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Physical, virtual crowds influence individuals’ behavior in many ways

Last week, a congressional communications director resigned after getting blowback when she criticized President Obama’s daughters on Facebook for their supposed lack of style and inappropriate public behavior.

The aide, Elizabeth Lauten, was even more contemptuous of their parents, accusing them of not respecting “their positions very much, or the nation for that matter” and blaming them for their daughters’ failings.

It seems odd that a “media-savvy” communicator wouldn’t realize that her words could go viral and that, not only Obama’s supporters, but anyone who thinks respect for others should be the starting point of our public discourse, might disapprove of her tone.

Her online behavior, however, might not be just an individual choice, but also a symptom of crowd behavior. We all belong to crowds, even if today they are often geographically dispersed and virtual.

Members of these crowds talk to each other, support each other’s opinions and prejudices and make us feel like the crowd has our back.

It may be that in Lauten’s crowd, flagrant personal criticism of people in other crowds was no big deal. Other crowds were objects of inside jokes, not to be taken seriously.

Now I’ll put on my German scholar hat. In 1960, Elias Canetti [1905-1994] published a book-length essay called “Crowds and Power”. Canetti won the Nobel Prize for literature in 1981.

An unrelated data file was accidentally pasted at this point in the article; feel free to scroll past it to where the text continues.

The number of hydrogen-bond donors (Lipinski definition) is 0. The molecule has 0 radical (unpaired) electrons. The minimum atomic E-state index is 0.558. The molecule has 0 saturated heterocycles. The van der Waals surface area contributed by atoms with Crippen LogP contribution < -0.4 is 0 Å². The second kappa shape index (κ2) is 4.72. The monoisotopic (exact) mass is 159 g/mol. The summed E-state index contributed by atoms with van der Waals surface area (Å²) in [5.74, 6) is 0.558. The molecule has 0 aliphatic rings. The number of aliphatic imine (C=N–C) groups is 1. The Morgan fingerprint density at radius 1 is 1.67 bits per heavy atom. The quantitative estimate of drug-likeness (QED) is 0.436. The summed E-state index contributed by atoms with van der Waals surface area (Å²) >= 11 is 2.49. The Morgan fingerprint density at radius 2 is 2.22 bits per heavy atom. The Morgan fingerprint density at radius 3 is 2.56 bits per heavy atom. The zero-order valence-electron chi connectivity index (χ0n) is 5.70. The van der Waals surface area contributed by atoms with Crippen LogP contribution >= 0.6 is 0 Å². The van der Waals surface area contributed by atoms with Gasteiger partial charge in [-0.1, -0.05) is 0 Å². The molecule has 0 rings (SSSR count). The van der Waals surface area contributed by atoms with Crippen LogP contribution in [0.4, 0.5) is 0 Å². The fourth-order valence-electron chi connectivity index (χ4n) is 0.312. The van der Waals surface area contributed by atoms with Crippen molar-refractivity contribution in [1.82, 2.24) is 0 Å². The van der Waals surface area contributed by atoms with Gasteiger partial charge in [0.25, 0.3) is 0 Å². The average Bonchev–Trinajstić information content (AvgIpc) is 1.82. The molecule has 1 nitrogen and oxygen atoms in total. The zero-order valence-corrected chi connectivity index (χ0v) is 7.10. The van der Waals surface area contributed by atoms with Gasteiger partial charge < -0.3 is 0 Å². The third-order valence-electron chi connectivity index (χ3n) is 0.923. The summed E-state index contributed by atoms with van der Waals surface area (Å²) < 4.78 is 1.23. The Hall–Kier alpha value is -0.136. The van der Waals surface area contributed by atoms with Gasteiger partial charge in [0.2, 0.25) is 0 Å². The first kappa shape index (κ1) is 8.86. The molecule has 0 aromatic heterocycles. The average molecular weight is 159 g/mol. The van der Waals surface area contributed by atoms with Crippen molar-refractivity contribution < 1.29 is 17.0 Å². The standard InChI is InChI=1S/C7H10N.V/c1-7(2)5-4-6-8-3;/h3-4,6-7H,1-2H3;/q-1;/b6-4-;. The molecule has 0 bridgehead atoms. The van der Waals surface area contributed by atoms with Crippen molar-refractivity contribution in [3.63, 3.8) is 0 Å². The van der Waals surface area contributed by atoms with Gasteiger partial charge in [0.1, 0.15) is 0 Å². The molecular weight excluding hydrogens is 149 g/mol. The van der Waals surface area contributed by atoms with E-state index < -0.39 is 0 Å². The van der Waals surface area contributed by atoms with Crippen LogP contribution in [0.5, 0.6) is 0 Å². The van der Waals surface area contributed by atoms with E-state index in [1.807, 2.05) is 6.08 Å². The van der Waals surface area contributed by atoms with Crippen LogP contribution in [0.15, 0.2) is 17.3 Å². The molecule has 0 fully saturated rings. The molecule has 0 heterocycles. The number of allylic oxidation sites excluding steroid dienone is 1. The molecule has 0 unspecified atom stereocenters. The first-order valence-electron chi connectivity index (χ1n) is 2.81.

A Sephardic Jew, he was born in Bulgaria, grew up in England and Austria and wrote in his fourth language, German. He fled Vienna when the Nazis took over in 1938.

Canetti wrote that in crowds, humans get relief from their inborn fear of contact with what is foreign or “outside”. A crowd creates an “inside,” an emotional refuge.

Crowds get charged up and discharge this energy, often violently, on non-members or the objects that symbolize them.

Canetti mainly meant physical crowds: soccer spectators, rioters and Nazi meetings. But virtual crowds are also strongholds of belonging and they are potentially much bigger than physical crowds.

Crowds can be spontaneous or partly controlled. Sometimes they can be positive, not destructive, but they are always irrational and reckless.

Maybe Lauten thought she could discharge her spite and still have her crowd’s backing.

Maybe she wished more to belong than to show contempt, but found out that members of crowds, especially virtual ones, can be easily sacrificed.

The dual role of individual and crowd member helps explain how someone can sincerely deny being personally prejudiced while speaking or acting in ways that reinforce divisions.

In the United States we like to believe each act is an individual choice, not representative of larger power structures.

The policeman was protecting himself, not his crowd. The writer was expressing her personal opinion, not her crowd’s.

But as we observe and participate in the virtual and physical crowds that are defining themselves after the events in St. Louis, New York, Cleveland and elsewhere, we should ask who belongs to which crowd and where that crowd gets its power.

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